There is really only one story at the box office this weekend. I'll go into the other tidbits later in the week when the finals are announced. Pearl Harbor was never going to open to $100 million in four days over Memorial Day, 2001. Blair Witch 2 was never going to open to $30 million in October, 2000. King Kong was never going threaten Titanic's box office crown in December, 2005. Watchmen was never going to open to $85 million last March.
It happens over and over again. Rival studios and/or clueless film pundits toss out over-the-top predictions for a given movie. Then, when the given movie doesn't open to their preconceived or out-and-out false figure, the film is labeled a failure by the press. I've always said that many of these 'pie in the sky' numbers are tossed out by rival studios as a form of preemptive character assassination. Politics works the same way. Democrats and the GOP always trade numbers about just how much their national convention should affect poll numbers ("What, they only went up 10 points, not the expected 15? I guess their message isn't connecting with the American people!"). Never give credence to what rival studios project a given movie will gross on opening weekend or any other weekend. It is in their complete best interest to raise expectations, often to a level that the film cannot realistically meet. And even if a movie should meet those raised expectations, the rival studios still win as said box office victory is now 'as expected' rather than a big surprise.
Point being, Funny People was never, ever going to open at $40 million. But you had various pundits tossing out the $40 million figure (from rival studios of course) and then chortling about the under performance based on her own delusions. So a perfectly reasonable $23.4 million opening weekend is at risk of being considered a failure. Yes, 2.5 hour, R-rated dramedy (with an emphasis on drama, according to every article written about it) about a comedian dying of leukemia only opened to nearly $24 million. It opened about $10 million better than Duplicity, State of Play, My Sister's Keeper, and any other drama this year. It opened about $6 million below Knocked Up, which was sold as a pure comedy with an obvious marketing hook (slacker/loser accidentally impregnates professional hottie and they try to make it work). Put aside all the drooling articles about Judd Apatow ruling the world, this film opened exactly where it needed to, give or take a million. This was marketed and viewed as a slightly more serious variation on the usual Judd Apatow staple, so it should never have been expected to open at the top realms of his work. Nor should anyone have expected a more serious Adam Sandler film to open anywhere near the likes of Don't Mess With the Zohan, The Waterboy, or Anger Management.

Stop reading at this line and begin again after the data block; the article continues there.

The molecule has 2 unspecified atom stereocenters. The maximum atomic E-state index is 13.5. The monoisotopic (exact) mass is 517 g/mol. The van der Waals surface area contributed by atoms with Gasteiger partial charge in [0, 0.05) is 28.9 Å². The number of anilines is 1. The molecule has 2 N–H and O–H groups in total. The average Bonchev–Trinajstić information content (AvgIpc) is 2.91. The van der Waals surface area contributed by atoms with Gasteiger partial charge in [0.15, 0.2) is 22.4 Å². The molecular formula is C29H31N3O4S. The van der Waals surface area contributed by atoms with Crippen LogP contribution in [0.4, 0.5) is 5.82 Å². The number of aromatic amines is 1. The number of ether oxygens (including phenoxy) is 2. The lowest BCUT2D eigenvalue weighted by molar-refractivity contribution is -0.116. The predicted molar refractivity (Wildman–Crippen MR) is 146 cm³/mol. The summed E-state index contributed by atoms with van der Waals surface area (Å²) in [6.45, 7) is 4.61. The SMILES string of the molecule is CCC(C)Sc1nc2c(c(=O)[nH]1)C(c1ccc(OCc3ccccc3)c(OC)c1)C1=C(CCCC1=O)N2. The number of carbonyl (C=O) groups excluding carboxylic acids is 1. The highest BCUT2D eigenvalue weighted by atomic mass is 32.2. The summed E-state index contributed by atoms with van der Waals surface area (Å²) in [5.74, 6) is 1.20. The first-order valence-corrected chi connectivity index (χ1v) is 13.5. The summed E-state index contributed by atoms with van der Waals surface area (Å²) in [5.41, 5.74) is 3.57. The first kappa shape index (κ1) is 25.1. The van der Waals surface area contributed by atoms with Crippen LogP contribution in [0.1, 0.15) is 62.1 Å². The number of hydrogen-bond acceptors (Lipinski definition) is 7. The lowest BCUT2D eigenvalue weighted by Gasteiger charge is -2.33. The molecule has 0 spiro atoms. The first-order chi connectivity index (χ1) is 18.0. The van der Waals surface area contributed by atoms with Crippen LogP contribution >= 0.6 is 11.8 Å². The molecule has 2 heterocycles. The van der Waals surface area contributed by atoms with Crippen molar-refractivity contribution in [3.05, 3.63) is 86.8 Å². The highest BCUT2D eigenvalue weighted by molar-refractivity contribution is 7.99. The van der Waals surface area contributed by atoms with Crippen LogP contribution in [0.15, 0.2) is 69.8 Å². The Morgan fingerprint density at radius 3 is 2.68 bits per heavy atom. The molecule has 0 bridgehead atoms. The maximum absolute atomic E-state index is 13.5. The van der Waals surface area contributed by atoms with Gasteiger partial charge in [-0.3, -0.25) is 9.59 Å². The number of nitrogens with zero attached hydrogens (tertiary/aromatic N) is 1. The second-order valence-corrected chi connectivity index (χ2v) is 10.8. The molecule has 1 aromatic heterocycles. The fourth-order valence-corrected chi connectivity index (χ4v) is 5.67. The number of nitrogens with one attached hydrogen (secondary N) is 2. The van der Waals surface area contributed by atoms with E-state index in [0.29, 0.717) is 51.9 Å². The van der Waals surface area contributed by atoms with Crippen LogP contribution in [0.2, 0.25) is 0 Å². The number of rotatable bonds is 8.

So what we have is a pretty decent opening for a challenging movie (which cost too much at $75 million) that is likely to be turned into a would-be disaster story. Because the world loves taking down their would-be idols as quickly as they placed them on a pedestal. Because it's a far sexier story to proclaim the collapse of the Apatow comedy empire than just admit that the picture opened slightly below realistic expectations. Because the narrative of the year is that Universal can do no right. Bruno (a disliked movie that again should never have been expected to do Borat numbers) opens to $30 million, but ends up with just $60 million domestic and $120 million worldwide on a $45 million investment... HORROR! Public Enemies at $93 million edges close to Michael Mann's highest-grossing film (Collateral's $101 million) and is by far Johnny Depp's highest grossing film not involving Jack Sparrow or Tim Burton... FAILURE! Land of the Lost... well, you've kinda got me on that one (although the whacked-out humor will make it a college favorite for years).